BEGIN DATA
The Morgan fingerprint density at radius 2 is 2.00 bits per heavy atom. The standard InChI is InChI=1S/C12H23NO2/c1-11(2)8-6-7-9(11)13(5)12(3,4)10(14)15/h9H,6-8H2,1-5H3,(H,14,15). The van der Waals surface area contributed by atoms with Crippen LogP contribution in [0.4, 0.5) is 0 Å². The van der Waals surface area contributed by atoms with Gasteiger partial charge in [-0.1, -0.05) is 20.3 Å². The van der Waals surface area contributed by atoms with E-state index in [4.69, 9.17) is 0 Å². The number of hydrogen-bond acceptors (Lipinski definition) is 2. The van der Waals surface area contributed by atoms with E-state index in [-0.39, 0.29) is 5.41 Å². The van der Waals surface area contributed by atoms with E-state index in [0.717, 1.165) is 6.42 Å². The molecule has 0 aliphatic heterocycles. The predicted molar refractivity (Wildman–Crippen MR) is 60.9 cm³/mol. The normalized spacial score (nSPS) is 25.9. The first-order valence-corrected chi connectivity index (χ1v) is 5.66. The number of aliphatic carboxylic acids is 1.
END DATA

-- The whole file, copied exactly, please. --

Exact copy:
The Morgan fingerprint density at radius 2 is 2.00 bits per heavy atom. The standard InChI is InChI=1S/C12H23NO2/c1-11(2)8-6-7-9(11)13(5)12(3,4)10(14)15/h9H,6-8H2,1-5H3,(H,14,15). The van der Waals surface area contributed by atoms with Crippen LogP contribution in [0.4, 0.5) is 0 Å². The van der Waals surface area contributed by atoms with Gasteiger partial charge in [-0.1, -0.05) is 20.3 Å². The van der Waals surface area contributed by atoms with E-state index in [4.69, 9.17) is 0 Å². The number of hydrogen-bond acceptors (Lipinski definition) is 2. The van der Waals surface area contributed by atoms with E-state index in [-0.39, 0.29) is 5.41 Å². The van der Waals surface area contributed by atoms with E-state index in [0.717, 1.165) is 6.42 Å². The molecule has 0 aliphatic heterocycles. The predicted molar refractivity (Wildman–Crippen MR) is 60.9 cm³/mol. The normalized spacial score (nSPS) is 25.9. The first-order valence-corrected chi connectivity index (χ1v) is 5.66. The number of aliphatic carboxylic acids is 1.